Nick's day starts bad and over the next five days his life just keeps getting worse. As Scott wrote, there is little emotional payoff. By the end of the film the only thing decided is that Nick finally understands that his life is, whether he likes it or not, at a huge cross roads. We do not know if he will be alright. We are given a scene where he cleans urine off the toilet seat, as if that means he is now responsible and considerate. The only certainty is that he is ready to move on.
Of course that is the point of the story, but the process is painstakingly dull. He is inebriated the first half of the film. He makes connections with a boy and a pregnant neighbor. They are supposedly part of his therapy, but it is all internal. We never see why he decides to move on, he just does. Nick merely comes to a new understanding.
Nick created his problems. I neither liked or disliked him. I neither rooted for nor booed him. He is in a bad place, but I was left cold by this situation of his own making. No one can help him but himself. I was emotionally unattached to him and as such, could not wait for this film to end.
Will Ferrell and Christopher Jordan Wallace in Everything Must Go.
As Scott mentioned, this movie was based on a short story. It was written by Raymond Carver. Carver was a poet and a writer of fiction who lived in, and wrote about, the American Pacific Northwest. He's often credited with reinvigorating the short story as an art form during the 1980s. He was also an alcoholic who died from lung cancer at the age of 50 in 1988.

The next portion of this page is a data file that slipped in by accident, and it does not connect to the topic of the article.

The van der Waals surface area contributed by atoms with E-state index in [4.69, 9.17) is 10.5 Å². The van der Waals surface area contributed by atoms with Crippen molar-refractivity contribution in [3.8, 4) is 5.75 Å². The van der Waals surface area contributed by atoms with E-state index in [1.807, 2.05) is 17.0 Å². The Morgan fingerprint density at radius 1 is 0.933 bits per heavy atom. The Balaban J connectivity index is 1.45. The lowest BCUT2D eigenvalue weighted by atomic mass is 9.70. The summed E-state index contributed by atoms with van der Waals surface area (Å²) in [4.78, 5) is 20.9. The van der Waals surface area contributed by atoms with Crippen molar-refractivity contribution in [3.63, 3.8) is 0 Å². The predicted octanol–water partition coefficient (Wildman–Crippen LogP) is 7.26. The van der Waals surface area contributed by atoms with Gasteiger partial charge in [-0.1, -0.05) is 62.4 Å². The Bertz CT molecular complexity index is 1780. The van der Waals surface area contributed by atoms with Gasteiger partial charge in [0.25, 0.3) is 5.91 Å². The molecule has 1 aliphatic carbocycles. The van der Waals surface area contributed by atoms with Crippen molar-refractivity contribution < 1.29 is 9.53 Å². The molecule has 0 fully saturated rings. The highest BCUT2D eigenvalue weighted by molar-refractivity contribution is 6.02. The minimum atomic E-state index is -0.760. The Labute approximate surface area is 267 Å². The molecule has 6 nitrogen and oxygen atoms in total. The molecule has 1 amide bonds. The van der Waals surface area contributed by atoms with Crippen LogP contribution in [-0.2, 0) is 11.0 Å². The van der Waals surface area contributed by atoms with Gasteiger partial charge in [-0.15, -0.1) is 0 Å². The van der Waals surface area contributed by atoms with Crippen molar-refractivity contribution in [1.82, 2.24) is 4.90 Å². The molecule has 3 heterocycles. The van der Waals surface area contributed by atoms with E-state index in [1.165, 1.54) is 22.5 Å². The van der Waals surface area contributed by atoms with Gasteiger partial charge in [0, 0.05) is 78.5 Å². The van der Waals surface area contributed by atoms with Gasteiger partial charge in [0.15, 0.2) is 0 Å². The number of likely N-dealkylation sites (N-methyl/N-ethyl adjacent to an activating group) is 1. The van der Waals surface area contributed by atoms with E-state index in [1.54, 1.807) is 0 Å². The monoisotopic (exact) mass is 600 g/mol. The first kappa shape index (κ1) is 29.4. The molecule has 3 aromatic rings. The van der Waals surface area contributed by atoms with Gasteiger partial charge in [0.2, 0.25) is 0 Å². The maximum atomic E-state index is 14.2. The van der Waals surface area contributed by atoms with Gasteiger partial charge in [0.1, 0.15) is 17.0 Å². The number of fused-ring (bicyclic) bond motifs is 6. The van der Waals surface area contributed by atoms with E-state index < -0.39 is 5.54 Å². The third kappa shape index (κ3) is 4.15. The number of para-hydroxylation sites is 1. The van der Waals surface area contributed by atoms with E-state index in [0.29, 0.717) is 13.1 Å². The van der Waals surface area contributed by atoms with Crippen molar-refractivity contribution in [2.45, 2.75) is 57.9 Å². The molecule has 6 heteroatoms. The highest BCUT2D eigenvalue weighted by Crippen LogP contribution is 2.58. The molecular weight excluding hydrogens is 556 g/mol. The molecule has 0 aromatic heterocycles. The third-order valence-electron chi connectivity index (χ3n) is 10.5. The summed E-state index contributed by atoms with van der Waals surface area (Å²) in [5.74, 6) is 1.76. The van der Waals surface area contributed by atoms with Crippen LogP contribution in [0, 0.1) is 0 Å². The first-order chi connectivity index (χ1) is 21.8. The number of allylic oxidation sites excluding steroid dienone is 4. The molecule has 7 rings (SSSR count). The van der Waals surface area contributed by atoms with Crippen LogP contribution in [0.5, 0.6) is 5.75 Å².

“Why Don't You Dance?” is the original title of the 1978 Carver short story that inspired Everything Must Go. In it the reader learns far less about the Will Ferrell character than you get here. Robert Altman's Short Cuts (1993) was likewise based on several Carver short stories. Alcoholism and domestic squabbles were a common theme in his work as reflected by the plot of both the Altman movie and Everything Must Go.
I felt quite a bit of empathy for Nick. Sure he's selfish - all addicts are – but he's clearly in such pain that I couldn't help but feel compassion for him. The yard sale is symbolic of his life. No longer can Nick hide behind walls from the world. He eventually heals because, over the course of the movie, he's forced to consider the feelings of others for the first time in years. This manifests through his relationships with the pregnant woman and the neighbor boy. Everything doesn't get completely spelled out by the end of the story but I think Nick is going to be okay.
I've never been a big fan of Will Ferrell. His humor isn't really my thing. As Nick Halsey he creates an actual human being as opposed to playing his usual comic sledgehammer. I disagree with Scott about one thing. I have never found Will Ferrell to be innately likable. In fact annoying and obnoxious are the first two words that come to mind when I think of him. I think his success here comes more in spite of his work in previous movies rather than being enhanced by them. Either way you look at it, I was impressed with his performance.
I found Nick's journey to be emotionally compelling. I especially enjoyed his relationship with Kenny. Nick is there at a crucial time in Kenny's life just as Kenny is there for Nick during his crisis. What begins as a purely practical business arrangement becomes a friendship even before either of them realizes it. Although it borders on the sappy at times, their bond seems quite genuine. The relationship between Nick and the pregnant woman doesn't ring quite as true.
Everything Must Go is a nice little character study that proves Will Ferrell can act.
Photos © Copyright Lionsgate (2011)